The Xiaogang village story

Print E-mail, 05 30, 2018
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In 1978, 18 farmers in Xiaogang village, in east Anhui Province, signed a secret agreement to divide communally owned farmland into individual pieces called household contracts, thus inadvertently lighting the torch for China's rural revolution. Today they are considering pooling their farmland again to create an even more efficient economy.

Yan Junchang, one of the 18 farmers, is now 67 years old. He was the leader of the production team in Xiaogang Village and currently he is the honorary director of the Memorial Hall of the All-round Contract System.

Before 1978, Xiaogang was infamous for its poverty. Almost all the local families had to roam the countryside begging after the autumn harvest. The village population was only 120 before 1958 and 67 villagers died of hunger during the Great Leap Forward from 1958-60. In Fengyang County, where Xiaogang is located, one in four people perished – 90,000 in all. "But no civil servant suffered from hunger in our region," Yan said.

"Villagers tended collective fields in exchange for 'work points' that could be redeemed for food. But we had no strength and enthusiasm to work in collective fields due to hunger. We even didn't have time because we were always being organized by governmental work teams who taught us politics," Yan recalled. "It was then that I began to consider contracting land into individual households."

"I was selected as the deputy leader and later as the leader of our production team in 1962. The grain output in our village was 15,000 kilograms per year before launching the household contract system. Food was not adequate to feed everyone. Families boiled tree leaves, bark and any edible wild plants; we ate whatever we could find. After consulting with some other villagers, I made up my mind to contract land to individual households no matter what penalty would be imposed on me. We didn't want to starve anymore," Yan said.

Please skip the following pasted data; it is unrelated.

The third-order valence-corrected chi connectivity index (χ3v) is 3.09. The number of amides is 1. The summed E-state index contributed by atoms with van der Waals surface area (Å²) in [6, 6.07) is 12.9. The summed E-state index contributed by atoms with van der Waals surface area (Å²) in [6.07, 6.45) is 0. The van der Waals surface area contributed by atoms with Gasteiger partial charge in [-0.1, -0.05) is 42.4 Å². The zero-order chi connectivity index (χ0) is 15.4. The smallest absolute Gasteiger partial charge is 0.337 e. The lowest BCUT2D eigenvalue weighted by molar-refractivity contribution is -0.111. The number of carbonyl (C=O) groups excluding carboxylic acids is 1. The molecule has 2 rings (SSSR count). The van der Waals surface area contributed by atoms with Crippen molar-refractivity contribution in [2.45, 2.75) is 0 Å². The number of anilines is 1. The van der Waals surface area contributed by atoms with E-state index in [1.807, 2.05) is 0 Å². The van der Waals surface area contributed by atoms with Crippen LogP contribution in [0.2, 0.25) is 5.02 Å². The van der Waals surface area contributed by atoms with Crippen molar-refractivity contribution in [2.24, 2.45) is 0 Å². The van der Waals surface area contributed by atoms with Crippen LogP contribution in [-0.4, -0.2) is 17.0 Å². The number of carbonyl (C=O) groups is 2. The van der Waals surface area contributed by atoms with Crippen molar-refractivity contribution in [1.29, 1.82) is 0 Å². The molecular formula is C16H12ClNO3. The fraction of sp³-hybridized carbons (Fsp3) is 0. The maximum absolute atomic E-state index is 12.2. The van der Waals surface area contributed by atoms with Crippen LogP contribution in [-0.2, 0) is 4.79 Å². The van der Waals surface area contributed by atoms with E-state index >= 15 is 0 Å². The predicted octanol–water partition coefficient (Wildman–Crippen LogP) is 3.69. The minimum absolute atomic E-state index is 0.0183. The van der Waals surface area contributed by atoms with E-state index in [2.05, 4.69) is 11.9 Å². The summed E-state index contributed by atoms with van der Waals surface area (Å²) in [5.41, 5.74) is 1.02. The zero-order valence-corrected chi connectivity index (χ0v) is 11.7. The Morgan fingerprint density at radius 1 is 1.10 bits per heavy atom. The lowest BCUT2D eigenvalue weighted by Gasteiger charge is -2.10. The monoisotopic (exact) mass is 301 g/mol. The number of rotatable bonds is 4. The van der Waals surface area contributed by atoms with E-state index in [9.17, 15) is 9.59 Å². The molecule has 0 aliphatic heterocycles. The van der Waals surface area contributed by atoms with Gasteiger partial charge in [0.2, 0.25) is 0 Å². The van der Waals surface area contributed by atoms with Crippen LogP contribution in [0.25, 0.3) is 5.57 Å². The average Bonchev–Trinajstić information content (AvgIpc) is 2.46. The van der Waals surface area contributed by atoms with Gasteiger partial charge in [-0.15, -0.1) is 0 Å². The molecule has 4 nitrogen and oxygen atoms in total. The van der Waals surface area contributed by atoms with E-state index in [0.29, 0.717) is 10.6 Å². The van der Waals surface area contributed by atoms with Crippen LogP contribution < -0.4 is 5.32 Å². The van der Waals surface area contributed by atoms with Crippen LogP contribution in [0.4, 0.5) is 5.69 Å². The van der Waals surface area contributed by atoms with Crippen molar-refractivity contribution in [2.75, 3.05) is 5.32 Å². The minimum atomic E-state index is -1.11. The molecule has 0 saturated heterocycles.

In 1978, 18 villagers at Xiaogang risked their lives to sign a secret agreement that divided the then People's Commune-owned farmland into pieces for each family to cultivate. They promised that each household would deliver a full quota of grain to the state and to the commune, and keep whatever remained.

However, their secret was disclosed the following spring. Some people accused Xiaogang's villagers of "digging up the cornerstone of socialism." Luckily, Fengyang Prefecture's Party Secretary, Wang Yuzhao, was open-minded. Yan had an audience with Wang, who had heard of Xiaogang's efforts and had been told that its harvests looked favorable. He promised to protect the village as long as their practice didn't spread. Later, Yan’s action received strong support from the then Party chief of Anhui Province, Wan Li, during a period of time when no official endorsement was given by the central government.

"Comrade Wang asked if I was a CPC member when visiting our village. I said no," Yan recalled, "He then praised my courage and agreed to allow us to practice the contract system for 3 years."

Grain output increased to 90,000 kilograms in 1979, over six times as much as the previous year. The per capita income of Xiaogang climbed to 400 yuan from 22 yuan.

With the rural reform policies that followed, Xiaogang villagers began to enjoy a much better life. Allocating farmland to each household fired local enthusiasm for agriculture production. All farmland, some abandoned for years, was cultivated, and the years of starvation gradually ended. "I have five children. My family used to live a poverty-stricken life in old tumble down thatched cottage with doors made of straw. In 1993, we moved into a brick house. We had money to purchase farm machines, watches and a TV set," said Yan.

Despite the great improvement in their standard of living, the residents of Xiaogang are still far from wealthy. "I spent all my family's income to pay various taxes years after we contracted some 3 hectares of farmland. Then, from 1990, young people started heading to cities in order to work as migrant workers," Yan said.

Unfortunately Xiaogang didn't capitalize on its first-mover advantage. The area never developed the factories that could offer higher-paying jobs, and transportation remains poor.

But Xiaogang began to show new vigor when a group of new village leaders such as Yan Deyou came to the forefront. In 1997, Yan Deyou, the Xiaogang Village Party branch secretary, visited Changjiang Village in Zhangjiagang City, Jiangsu Province and gained useful experience. A road was completed in Xiaogang with financial support from Changjiang. With more help from Changjiang, Xiaogang residents began to grow grapes and develop other industries.

"We were the first to implement the family contract responsibility system, but later we missed out on other opportunities for further development. Now agricultural taxes are canceled, and farmers receive 30 yuan per mu (15 mu = 1 hectare) in subsidies from the government. We really appreciate that. But individual farming is no longer generating prosperity. We need to combine forces to create a more efficient economy," Yan stated.

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